The one with silver eyes came to me
in the basement playroom, my mother upstairs
singing to the baby. Learn, the angel said,
the uses of loneliness, and wherever
her wings touched the wall, the old house
wept. Later, someone ceased to love me
so I gave my cheek to the gritty skin
of the sidewalk. Men leaned over me.
Are you lost? Are you drunk? and then the Sister
with ruby eyes walked through them
whispering, You will drink Jasmine tea
on December mornings. But when
the intravenous lines pierced my husband’s arm,
the visitor had black eyes, no whites at all, and her icy kiss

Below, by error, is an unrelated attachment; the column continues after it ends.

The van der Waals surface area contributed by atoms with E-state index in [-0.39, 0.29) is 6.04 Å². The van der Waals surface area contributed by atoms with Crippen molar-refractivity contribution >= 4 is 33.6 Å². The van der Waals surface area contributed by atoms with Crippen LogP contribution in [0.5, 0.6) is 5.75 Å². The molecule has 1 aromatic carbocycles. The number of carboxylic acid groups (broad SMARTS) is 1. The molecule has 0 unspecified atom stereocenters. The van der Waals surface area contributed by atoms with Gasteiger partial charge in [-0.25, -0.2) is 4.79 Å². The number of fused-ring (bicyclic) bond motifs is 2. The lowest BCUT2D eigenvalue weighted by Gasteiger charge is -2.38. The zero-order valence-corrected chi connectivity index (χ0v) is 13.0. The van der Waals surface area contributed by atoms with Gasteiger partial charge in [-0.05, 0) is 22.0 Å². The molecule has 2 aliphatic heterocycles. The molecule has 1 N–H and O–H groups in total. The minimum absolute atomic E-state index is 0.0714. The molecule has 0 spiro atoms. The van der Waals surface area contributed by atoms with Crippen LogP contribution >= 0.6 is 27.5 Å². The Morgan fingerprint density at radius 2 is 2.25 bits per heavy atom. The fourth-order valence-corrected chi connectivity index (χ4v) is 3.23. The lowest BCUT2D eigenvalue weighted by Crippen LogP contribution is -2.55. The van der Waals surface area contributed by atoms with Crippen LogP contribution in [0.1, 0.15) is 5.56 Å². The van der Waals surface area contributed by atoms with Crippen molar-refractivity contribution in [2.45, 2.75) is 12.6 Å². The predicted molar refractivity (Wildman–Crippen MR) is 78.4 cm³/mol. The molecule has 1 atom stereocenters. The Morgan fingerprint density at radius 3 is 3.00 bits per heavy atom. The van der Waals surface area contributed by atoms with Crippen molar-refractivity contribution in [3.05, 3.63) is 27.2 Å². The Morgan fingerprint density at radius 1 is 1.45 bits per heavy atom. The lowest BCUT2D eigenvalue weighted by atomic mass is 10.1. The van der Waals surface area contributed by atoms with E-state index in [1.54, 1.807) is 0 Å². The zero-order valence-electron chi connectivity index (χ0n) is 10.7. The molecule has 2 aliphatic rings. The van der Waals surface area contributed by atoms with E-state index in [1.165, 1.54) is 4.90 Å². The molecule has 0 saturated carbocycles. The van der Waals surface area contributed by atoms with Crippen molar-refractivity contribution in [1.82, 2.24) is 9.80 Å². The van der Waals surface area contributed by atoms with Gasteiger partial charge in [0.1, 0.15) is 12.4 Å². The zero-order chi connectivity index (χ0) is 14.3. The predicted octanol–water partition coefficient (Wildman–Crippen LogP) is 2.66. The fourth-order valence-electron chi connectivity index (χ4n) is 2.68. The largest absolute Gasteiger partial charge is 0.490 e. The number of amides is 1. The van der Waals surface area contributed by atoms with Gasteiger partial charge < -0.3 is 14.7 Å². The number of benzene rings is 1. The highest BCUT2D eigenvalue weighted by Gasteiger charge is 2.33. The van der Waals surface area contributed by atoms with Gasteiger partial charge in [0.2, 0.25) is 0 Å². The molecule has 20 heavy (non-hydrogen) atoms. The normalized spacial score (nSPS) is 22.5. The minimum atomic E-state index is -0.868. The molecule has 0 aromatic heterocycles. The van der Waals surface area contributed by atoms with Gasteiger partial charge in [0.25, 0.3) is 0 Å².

seared my forehead. This death
belongs to him, she said. Let go.
Riddlers, I named them.
The Angels of Afterward. In dreams
they come singing: Ashes. Ashes. We all
fall down. August dusk, and the one
with my mother’s silver eyes instructs me. Set the table. Set
the table—green apples and crisp
brown bread. Wait
by the open door.
Published in Cider Press Review, Volume 19, Issue 3.
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